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    nsIPipe

    This interface represents an in-process buffer that can be read using nsIInputStream and written using nsIOutputStream.
    Inherits from: nsISupports Last changed in Gecko 1.6

    Method overview

    void init(in boolean nonBlockingInput, in boolean nonBlockingOutput, in unsigned long segmentSize, in unsigned long segmentCount, in nsIMemory segmentAllocator);

    Attributes

    Attribute Type Description
    inputStream nsIAsyncInputStream The pipe's input end, which also implements nsISearchableInputStream. Read only.
    outputStream nsIAsyncOutputStream The pipe's output end. Read only.

    Methods

    init()

    initialize this pipe.

    void init(
      in boolean nonBlockingInput,
      in boolean nonBlockingOutput,
      in unsigned long segmentSize,
      in unsigned long segmentCount,
      in nsIMemory segmentAllocator
    );
    
    Parameters
    nonBlockingInput
    true specifies non-blocking input stream behavior.
    nonBlockingOutput
    true specifies non-blocking output stream behavior.
    segmentSize
    Specifies the segment size in bytes (pass 0 to use default value)
    segmentCount
    Specifies the max number of segments (pass 0 to use default value). Passing PR_UINT32_MAX here causes the pipe to have "infinite" space. This mode can be useful in some cases, but should always be used with caution. The default value for this parameter is a finite value.
    segmentAllocator
    Pass reference to nsIMemory to have all pipe allocations use this allocator (pass null to use the default allocator)

    Remarks

    The reader and writer of a pipe do not have to be on the same thread. As a result, the pipe is an ideal mechanism to bridge data exchange between two threads. For example, a worker thread might write data to a pipe from which the main thread will read.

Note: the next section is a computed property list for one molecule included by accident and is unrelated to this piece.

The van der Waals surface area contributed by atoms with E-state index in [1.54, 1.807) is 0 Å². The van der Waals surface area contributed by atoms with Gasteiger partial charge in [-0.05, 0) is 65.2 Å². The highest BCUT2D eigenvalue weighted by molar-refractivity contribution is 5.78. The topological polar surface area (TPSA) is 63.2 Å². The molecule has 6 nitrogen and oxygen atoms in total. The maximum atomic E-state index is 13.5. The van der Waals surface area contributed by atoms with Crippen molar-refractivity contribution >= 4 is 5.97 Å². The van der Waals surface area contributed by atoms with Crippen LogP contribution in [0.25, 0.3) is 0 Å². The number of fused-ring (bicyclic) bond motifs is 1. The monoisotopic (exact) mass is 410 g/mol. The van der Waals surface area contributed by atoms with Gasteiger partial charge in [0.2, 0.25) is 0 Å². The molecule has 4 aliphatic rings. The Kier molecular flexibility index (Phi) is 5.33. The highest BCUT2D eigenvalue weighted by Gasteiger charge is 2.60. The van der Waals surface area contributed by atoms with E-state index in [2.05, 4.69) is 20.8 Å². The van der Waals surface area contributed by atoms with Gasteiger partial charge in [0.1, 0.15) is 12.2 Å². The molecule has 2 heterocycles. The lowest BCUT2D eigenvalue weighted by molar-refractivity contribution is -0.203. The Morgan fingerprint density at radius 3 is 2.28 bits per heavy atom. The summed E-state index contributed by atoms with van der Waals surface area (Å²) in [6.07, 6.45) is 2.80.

Each end of the pipe can be either blocking or non-blocking. Recall that a non-blocking stream will return NS_BASE_STREAM_WOULD_BLOCK if it cannot be read or written to without blocking the calling thread. For example, if you try to read from an empty pipe that has not yet been closed, then if that pipe's input end is non-blocking, then the read call will fail immediately with NS_BASE_STREAM_WOULD_BLOCK as the error condition. However, if that pipe's input end is blocking, then the read call will not return until the pipe has data or until the pipe is closed. This example presumes that the pipe is being filled asynchronously on some background thread.

    The pipe supports nsIAsyncInputStream and nsIAsyncOutputStream, which give the user of a non-blocking pipe the ability to wait for the pipe to become ready again. For example, in the case of an empty non-blocking pipe, the user can call nsIAsyncInputStream.AsyncWait() on the input end of the pipe to be notified when the pipe has data to read (or when the pipe becomes closed).

    NS_NewPipe2() and NS_NewPipe() provide convenient pipe constructors for C++. In most cases nsIPipe is not actually used. It is usually enough to just get references to the pipe's input and output end. In which case, the pipe is automatically closed when the respective pipe ends are released.

    Document Tags and Contributors

    Contributors to this page: Sheppy
    Last updated by: Sheppy,